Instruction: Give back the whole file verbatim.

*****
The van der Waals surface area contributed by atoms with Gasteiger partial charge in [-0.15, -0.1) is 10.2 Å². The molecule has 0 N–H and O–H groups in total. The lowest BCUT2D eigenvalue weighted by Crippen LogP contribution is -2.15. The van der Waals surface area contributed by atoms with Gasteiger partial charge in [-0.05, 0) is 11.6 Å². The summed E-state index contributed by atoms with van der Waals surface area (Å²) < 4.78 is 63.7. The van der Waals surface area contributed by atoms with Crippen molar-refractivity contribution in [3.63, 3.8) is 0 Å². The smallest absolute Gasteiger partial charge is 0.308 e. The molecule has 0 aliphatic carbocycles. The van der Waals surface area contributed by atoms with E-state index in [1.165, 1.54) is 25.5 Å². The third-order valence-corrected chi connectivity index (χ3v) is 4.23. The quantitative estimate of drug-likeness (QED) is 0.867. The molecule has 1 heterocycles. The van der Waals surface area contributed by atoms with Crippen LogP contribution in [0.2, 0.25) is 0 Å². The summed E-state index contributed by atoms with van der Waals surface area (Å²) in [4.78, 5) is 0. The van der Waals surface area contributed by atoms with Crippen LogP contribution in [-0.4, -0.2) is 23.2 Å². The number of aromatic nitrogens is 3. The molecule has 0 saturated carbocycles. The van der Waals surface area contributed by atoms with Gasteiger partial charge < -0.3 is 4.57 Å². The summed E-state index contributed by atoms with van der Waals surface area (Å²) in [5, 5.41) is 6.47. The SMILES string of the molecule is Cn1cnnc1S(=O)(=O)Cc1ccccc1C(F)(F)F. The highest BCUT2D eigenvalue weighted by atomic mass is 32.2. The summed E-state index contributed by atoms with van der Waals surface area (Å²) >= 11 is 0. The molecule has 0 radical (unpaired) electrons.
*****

The van der Waals surface area contributed by atoms with Gasteiger partial charge in [-0.15, -0.1) is 10.2 Å². The molecule has 0 N–H and O–H groups in total. The lowest BCUT2D eigenvalue weighted by Crippen LogP contribution is -2.15. The van der Waals surface area contributed by atoms with Gasteiger partial charge in [-0.05, 0) is 11.6 Å². The summed E-state index contributed by atoms with van der Waals surface area (Å²) < 4.78 is 63.7. The van der Waals surface area contributed by atoms with Crippen molar-refractivity contribution in [3.63, 3.8) is 0 Å². The smallest absolute Gasteiger partial charge is 0.308 e. The molecule has 0 aliphatic carbocycles. The van der Waals surface area contributed by atoms with E-state index in [1.165, 1.54) is 25.5 Å². The third-order valence-corrected chi connectivity index (χ3v) is 4.23. The quantitative estimate of drug-likeness (QED) is 0.867. The molecule has 1 heterocycles. The van der Waals surface area contributed by atoms with Crippen LogP contribution in [0.2, 0.25) is 0 Å². The summed E-state index contributed by atoms with van der Waals surface area (Å²) in [4.78, 5) is 0. The van der Waals surface area contributed by atoms with Crippen LogP contribution in [-0.4, -0.2) is 23.2 Å². The number of aromatic nitrogens is 3. The molecule has 0 saturated carbocycles. The van der Waals surface area contributed by atoms with Gasteiger partial charge < -0.3 is 4.57 Å². The summed E-state index contributed by atoms with van der Waals surface area (Å²) in [5, 5.41) is 6.47. The SMILES string of the molecule is Cn1cnnc1S(=O)(=O)Cc1ccccc1C(F)(F)F. The highest BCUT2D eigenvalue weighted by atomic mass is 32.2. The summed E-state index contributed by atoms with van der Waals surface area (Å²) >= 11 is 0. The molecule has 0 radical (unpaired) electrons.